Last weekend I checked out at Barnes and Nobles a book called Plate to Pixel that a friend recommended. The pictures are beautiful and the book is very motivating. I realized within the first chapter that the point and shoot camera I purchased six months ago is very limited. It takes great pictures but has few manual options.
I hope to buy a digital SLR soon, but until I can afford that purchase I need to learn to take the best pictures possible with my camera.
So, this Labor Day I spent the day practicing my food photography when most people were resting from work and enjoying the sunshine. Late in the day I wished that I was on the beach or on a bike ride, but the experience was very helpful.
I learned the best spots to set up my table, paid attention to the light source, and tracked the light in my house throughout the day. What I did know was that the light tapers off around 3pm. What I didn’t know if that the Eastern morning light is magnificent!
For breakfast I ate a wonderful meal of scrambled eggs with Vermont Cheddar cheese and chives, an avocado, and Ezekial bread. For my birthday all my friends gave me cooking or kitchen items, so I had some great new props.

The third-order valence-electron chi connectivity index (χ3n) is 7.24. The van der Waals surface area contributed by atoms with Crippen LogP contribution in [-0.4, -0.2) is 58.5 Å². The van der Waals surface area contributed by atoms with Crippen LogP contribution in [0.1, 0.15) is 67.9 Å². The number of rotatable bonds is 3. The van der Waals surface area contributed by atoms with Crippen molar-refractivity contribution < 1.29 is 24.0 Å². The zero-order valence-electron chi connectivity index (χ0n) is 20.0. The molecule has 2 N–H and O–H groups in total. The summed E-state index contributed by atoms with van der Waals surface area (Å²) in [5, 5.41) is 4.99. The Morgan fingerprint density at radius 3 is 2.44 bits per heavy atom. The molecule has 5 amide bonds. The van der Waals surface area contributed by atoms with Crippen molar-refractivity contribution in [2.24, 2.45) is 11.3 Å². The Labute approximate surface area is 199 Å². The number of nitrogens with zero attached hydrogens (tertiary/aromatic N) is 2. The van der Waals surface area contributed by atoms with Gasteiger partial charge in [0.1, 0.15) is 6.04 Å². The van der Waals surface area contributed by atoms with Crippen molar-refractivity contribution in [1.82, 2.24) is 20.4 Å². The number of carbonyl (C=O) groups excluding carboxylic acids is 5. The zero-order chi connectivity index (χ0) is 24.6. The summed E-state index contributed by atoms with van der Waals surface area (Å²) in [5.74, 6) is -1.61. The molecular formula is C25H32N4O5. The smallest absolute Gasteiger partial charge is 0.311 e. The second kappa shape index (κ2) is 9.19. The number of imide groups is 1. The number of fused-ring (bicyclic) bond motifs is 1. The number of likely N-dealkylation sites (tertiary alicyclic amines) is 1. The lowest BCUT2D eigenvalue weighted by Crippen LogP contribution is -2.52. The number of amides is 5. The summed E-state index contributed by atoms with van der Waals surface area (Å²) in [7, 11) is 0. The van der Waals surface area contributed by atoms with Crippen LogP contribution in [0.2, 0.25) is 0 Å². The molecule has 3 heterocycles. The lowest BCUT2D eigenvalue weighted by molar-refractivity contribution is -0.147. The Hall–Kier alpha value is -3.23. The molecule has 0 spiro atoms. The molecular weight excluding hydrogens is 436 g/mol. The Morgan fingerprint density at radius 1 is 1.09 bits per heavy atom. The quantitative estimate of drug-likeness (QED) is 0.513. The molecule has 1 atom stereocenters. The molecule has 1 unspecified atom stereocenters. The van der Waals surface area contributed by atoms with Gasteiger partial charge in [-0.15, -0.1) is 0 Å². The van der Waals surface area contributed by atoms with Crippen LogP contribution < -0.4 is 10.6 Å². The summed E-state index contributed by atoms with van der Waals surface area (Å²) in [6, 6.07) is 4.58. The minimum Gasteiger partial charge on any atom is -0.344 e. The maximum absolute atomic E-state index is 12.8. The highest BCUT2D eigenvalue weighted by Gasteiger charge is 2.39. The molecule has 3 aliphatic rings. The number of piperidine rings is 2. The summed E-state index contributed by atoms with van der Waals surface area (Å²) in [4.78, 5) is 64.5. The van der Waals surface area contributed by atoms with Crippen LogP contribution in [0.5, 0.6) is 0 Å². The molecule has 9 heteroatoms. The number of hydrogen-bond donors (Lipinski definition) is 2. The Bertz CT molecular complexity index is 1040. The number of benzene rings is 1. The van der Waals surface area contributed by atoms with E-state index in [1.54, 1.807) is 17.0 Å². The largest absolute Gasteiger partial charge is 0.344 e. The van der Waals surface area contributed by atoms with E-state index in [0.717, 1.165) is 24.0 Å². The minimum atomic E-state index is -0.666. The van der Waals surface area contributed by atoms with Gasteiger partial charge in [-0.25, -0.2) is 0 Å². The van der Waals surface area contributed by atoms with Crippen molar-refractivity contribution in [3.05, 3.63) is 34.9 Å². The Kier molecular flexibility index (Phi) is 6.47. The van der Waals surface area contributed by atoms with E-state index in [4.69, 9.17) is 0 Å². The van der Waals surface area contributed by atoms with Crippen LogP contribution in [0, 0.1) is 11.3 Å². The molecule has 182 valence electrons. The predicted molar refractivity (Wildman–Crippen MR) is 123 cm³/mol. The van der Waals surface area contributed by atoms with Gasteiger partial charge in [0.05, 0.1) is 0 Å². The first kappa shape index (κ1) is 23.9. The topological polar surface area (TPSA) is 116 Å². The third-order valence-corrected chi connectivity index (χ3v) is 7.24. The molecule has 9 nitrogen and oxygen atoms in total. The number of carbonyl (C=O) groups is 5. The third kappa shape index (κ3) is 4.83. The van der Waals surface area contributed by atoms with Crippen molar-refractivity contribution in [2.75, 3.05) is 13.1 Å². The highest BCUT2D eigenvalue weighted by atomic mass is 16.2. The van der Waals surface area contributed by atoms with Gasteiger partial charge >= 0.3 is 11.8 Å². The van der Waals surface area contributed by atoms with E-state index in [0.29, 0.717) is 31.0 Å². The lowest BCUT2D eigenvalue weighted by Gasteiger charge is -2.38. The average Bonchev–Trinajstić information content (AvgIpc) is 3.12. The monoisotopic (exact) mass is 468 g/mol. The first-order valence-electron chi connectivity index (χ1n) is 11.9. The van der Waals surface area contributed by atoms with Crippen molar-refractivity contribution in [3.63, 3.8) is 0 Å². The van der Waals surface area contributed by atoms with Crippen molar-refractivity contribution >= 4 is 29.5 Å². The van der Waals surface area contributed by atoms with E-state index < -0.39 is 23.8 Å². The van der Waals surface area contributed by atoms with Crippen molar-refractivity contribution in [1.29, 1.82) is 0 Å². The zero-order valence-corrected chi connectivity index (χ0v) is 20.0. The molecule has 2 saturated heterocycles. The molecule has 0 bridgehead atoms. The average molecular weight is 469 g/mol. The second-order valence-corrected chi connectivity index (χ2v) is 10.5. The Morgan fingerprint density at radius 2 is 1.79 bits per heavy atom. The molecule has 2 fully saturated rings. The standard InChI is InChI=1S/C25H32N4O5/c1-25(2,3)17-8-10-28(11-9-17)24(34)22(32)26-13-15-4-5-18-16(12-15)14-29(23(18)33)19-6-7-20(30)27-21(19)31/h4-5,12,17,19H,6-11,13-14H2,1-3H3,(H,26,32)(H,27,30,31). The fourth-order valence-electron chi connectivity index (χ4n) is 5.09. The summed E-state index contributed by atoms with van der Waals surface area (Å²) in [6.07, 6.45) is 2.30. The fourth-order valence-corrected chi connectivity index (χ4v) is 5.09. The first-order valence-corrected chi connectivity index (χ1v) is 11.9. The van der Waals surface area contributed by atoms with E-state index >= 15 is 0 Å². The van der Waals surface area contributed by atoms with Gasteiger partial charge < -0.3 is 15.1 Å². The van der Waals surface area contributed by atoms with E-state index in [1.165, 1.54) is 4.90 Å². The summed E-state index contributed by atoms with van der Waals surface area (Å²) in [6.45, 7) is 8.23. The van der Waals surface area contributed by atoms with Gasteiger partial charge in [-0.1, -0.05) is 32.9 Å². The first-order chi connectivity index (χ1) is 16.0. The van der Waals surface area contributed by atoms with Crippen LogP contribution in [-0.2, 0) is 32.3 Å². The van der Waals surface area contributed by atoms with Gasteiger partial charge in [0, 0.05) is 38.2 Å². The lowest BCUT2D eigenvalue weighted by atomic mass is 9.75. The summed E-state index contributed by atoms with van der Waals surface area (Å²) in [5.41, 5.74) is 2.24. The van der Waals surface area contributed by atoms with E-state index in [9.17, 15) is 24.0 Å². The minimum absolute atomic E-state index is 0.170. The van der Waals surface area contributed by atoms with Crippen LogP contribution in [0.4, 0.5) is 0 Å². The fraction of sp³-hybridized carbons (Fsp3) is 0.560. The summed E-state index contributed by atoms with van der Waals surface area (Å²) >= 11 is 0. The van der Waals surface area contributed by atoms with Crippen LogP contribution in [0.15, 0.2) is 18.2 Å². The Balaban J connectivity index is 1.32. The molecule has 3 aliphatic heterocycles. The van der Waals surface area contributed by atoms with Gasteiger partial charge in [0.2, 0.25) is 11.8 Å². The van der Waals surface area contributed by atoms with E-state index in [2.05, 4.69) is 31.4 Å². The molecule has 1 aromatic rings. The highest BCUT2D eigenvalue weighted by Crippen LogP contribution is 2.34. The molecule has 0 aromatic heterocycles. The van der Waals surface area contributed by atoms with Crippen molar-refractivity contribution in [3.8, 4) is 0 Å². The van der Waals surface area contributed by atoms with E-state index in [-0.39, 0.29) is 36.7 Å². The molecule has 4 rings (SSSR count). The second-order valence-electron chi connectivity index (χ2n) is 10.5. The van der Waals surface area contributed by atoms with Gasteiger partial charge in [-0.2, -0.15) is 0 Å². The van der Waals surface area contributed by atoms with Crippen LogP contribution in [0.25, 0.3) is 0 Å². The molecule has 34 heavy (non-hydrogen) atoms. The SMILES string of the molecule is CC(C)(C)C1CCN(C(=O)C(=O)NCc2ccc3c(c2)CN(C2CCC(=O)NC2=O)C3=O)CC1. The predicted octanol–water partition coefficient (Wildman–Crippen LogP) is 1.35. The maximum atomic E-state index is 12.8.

I bought these dandelion greens at Whole Foods. Aren’t they beautiful? As I said, my camera has a very limited manual setting but it is forcing me to be more aware of the light. I can only modify the ISO. ISO is traditionally used in film photography and indicates how sensitive the film is to light. The higher the number the more sensitive the film is to light, but the larger the grain is in the photograph. I was a journalism photographer in high school and I remember purchasing high ISO film for sports photography but the pictures always turned out grainy. This photograph was taken with an F-stop of f/2.8, shutter speed of 1/8 sec, and ISO of 80.
This photograph was taken with an F-stop of f/2.8, shutter speed of 1/50 sec, and ISO of 400. The main difference I see between these shots is that the first has magnificent color. It’s like the light is passing through the greens, giving them a translucence. The second shot seems flatter, like the greens are plastic. I thought the higher ISO setting would produce a brighter shot, but since my camera adjusts by increasing the shutter speed it seems to let in less light.
I took many more shots, but I won’t bore you. My head is already spinning enough. It’s time to get out and cook!
What journey of photography are you on?